“If you look closely, the eyes are actually black and the pupils are red, so that’s been Photoshopped.”
Piedro, however, does not think of himself as a Photoshop expert.
“I actually don’t do too much Photoshop,” he said. “I try to keep my images as pure as possible. But every now and then, I get my creative side and I do a little bit of Photoshop – just trial and error, playing around.”
Piedro won two categories and received an honorable mention in the 2007 Army Photography Contest but missed the competition the past two years.
“I think it’s a great, great program,” he said. “It’s a great way to get the creative process of people that do see the world and travel the world by being in the military, and not even just as Soldiers, but supporting staff, civilians, wives.
“It’s a great way to get recognition for something that we love to do.”
As is often the case with photography, Piedro did not know exactly what he shot that day in the stairwell to the gardens at Heidelberg Castle – until he downloaded the photo.
“When I got home and I looked at, I was like: ‘That’s 9, yeah.’ And that’s where the title came from.”
Piedro cherishes photography’s uncanny ability of giving him the opportunity of “freezing a moment in time that only I can see and sharing that with others.”
Several other military photographers earned multiple places in the 2010 Army Digital Photography Contest.
Holly Swegle of Fort Hood, Texas, took first place in Division II monochrome for “Dress Shop,” second in animals for “Painted Birds” and third in people for “American Woman.”
Lt. Col. Mark Bonica of Fort Sam Houston, Texas, took second in Division I still life with “Reflections in Soap,” third in monochrome with “… and We All Fall Down” and received an honorable mention in military life with “Free Gift When You Join Today.”
Staff Sgt. Brandon Quarterman of Fort Bliss, Texas, won the Division I popular vote contest for “Reaching Perfection,” which topped the still life category.
Here are the results of the top three finishers in each category with photographer’s rank, name, installation and photo title:
2010 Army Digital Photo Contest
Animals – 1. Pfc. Amber Smith, Yongsan, Korea, What’s for Dinner; 2. Staff Sgt. Wilberto Sierra, Fort Bliss, Texas, Dragonfly; 3. Staff Sgt. Robert Curtis, Vicenza, Italy, Tough Love.
Digital darkroom – 1. Spc. Thomas Mort, Fort Knox, Ky., Over the Top; 2. Sgt. Shawn Cassatt, Yongsan, Korea, On the Range; 3. Staff Sgt. Pablo Piedra, Fort McPherson, Ga., Beast within Me.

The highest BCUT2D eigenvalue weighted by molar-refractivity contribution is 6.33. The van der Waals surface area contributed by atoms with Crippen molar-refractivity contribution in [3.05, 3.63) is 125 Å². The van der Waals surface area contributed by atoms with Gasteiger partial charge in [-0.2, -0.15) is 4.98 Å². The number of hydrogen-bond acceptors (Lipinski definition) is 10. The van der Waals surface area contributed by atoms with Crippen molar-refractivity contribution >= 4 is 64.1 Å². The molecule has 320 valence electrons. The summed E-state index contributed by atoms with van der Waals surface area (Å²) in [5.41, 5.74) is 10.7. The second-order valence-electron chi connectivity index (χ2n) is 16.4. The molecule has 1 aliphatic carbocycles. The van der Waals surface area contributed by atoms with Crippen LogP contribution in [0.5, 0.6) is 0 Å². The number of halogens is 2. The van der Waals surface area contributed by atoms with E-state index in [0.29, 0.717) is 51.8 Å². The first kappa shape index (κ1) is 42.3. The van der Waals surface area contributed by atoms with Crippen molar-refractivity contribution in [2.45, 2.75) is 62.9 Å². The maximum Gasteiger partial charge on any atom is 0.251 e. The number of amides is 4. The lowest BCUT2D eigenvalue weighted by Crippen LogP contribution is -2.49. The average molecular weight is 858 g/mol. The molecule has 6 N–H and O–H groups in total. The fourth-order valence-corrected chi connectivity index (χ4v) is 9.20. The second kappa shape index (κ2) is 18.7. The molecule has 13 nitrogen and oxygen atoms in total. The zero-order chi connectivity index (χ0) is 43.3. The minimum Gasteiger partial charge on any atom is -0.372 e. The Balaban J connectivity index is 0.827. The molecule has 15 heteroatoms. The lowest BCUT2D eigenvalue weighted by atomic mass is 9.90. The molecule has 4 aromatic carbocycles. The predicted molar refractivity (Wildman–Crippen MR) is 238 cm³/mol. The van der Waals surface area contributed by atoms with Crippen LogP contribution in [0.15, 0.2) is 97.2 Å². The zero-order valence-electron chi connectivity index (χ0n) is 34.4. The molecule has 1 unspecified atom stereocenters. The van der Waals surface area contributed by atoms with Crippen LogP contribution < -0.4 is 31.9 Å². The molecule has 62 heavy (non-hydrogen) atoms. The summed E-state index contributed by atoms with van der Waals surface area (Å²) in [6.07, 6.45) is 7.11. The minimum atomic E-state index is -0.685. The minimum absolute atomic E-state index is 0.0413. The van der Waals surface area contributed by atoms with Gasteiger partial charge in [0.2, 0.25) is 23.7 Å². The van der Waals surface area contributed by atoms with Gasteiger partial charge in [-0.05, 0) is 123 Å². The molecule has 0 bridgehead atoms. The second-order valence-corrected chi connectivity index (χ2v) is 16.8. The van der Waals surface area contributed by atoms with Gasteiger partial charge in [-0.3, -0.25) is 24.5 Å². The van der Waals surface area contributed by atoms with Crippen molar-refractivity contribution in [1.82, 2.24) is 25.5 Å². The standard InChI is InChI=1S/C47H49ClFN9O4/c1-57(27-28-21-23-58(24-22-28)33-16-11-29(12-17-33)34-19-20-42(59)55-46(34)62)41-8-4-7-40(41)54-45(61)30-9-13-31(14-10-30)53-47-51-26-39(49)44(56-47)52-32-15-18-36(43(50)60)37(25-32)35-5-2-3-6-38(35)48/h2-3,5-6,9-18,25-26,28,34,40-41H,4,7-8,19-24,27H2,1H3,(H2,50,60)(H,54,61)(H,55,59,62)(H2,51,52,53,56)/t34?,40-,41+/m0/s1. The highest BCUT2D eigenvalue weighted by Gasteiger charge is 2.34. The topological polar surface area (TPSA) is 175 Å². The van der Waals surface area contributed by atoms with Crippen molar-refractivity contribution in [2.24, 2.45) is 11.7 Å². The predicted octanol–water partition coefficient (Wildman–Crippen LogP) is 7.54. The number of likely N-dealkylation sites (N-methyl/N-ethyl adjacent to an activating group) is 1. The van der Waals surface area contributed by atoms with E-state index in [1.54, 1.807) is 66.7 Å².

Design elements – 1. Staff Sgt. Pablo Piedra, Fort McPherson, Ga., 9; 2. 2nd Lt. Thomas Malejko, Fort Leonard Wood, Mo., Arch Elements; 3. Lt. Col. David Tygart, Stuttgart, Germany, Sunset Under Glass.
Mililtary life – 1. Sgt. Darlene Martinez, Fort Drum, N.Y., The Sacrifices We Make; 2. Staff Sgt. Joey Suggs, Fort Meade, Md., Dental Care; 3. Sgt. Shawn Cassatt, Yongsan, Korea, Remember Me.
Monochrome – 1. Sgt. 1st Class Lance Widner, Mannheim, Germany, Great Grandmother; 2. Col. John Powers, Camp Zama, Japan, Calm Morning at Mount Fuji; 3. Lt. Col. Mark Bonica, Fort Sam Houston, Texas, … and We All Fall Down.
Nature & landscapes – 1. 1st Lt. Christopher Snell, (unknown location), Sunset Swim; 2. Spc. Juan-Pablo Marin, Fort Benning, Ga., Moon Set; 3. Spc. Jenny Lu, Hohenfels, Germany, Hong Kong at Night.
People – 1. Capt. David Callender, (unknown location), Anna’s Dream; 2. Lt. Col. David Tygart, Stuttgart, Germany, Eval Fairy; 3. Col. Joseph Mancy, Stuttgart, Germany, Eyes that Speak.
Still life – 1. Staff Sgt. Brandon Quarterman, Fort Bliss, Texas, Reaching Perfection; 2. Lt. Col. Mark Bonica, Fort Sam Houston, Texas, Reflections in Soap; 3. Warrant Officer Larry Olson, Wiesbaden, Germany, Sunflower in Contrast.
Animals – 1. Susan Doran, Rock Island Arsenal, Ill., Defiance; 2. Holley Swegle, Fort Hood, Texas, Painted Birds; 3. Eric Armstrong, Camp Zama, Japan, Man O’ War.
Digital darkroom – 1. Col. Richard Pugh, Fort Campbell, Ky., The Owl; 2. Stephen Cullum, Stuttgart, Germany, Volksfest FDR; 3. Gary Cashman, Yongsan, Korea, BMX Composite.
Design elements – 1. Robert LaPolice, Selfridge, Mich., Just Riveting; 2. Col. Richard Pugh, Fort Campbell, Ky., Blue Mosque; 3. James Holbrook, Stuttgart, Germany, What do I call this.
Military life – 1. Nell Williams, Fort Stewart, Ga., My Dad, My Hero; 2. Rebecca Colburn, Fort Carson, Colo., The Test Drive; 3. Ann Marie Detavernier, Baumholder, Germany, The Love Letter.
Monochrome – 1. Holly Swegle, Fort Hood, Texas, Dress Shop; 2. Barbara Underwood, Fort Lee, Va., Light and Shadows; 3. Jeffrey Kline, Fort Sam Houston, Texas, Texas Snow.
Nature & landscapes – 1. Brenda Walker, Fort Campbell, Ky., Morning Serenity; 2. Mylan Dawson, Kaiserslautern, Germany, Ash Clouds over Holland; 3. Col. Richard Pugh, Fort Campbell, Ky., Point Lobos.
People – 1. Sherry Keene Hobbs, Garmisch, Germany, Belly Dancer; 2. Eugenia Whittenburg, Fort Shafter, Hawaii, Happy Beach Feet; 3. Holly Swegle, Fort Hood, Texas, American Woman.
Still life – 1. Mylan Dawson, Kaiserslautern, Germany, Green Tomato; 2. Michael Slone, Fort Meade, Md., Morning Coffee; 3. Frank Leon, Fort Knox, Ky., The faucet chronicles.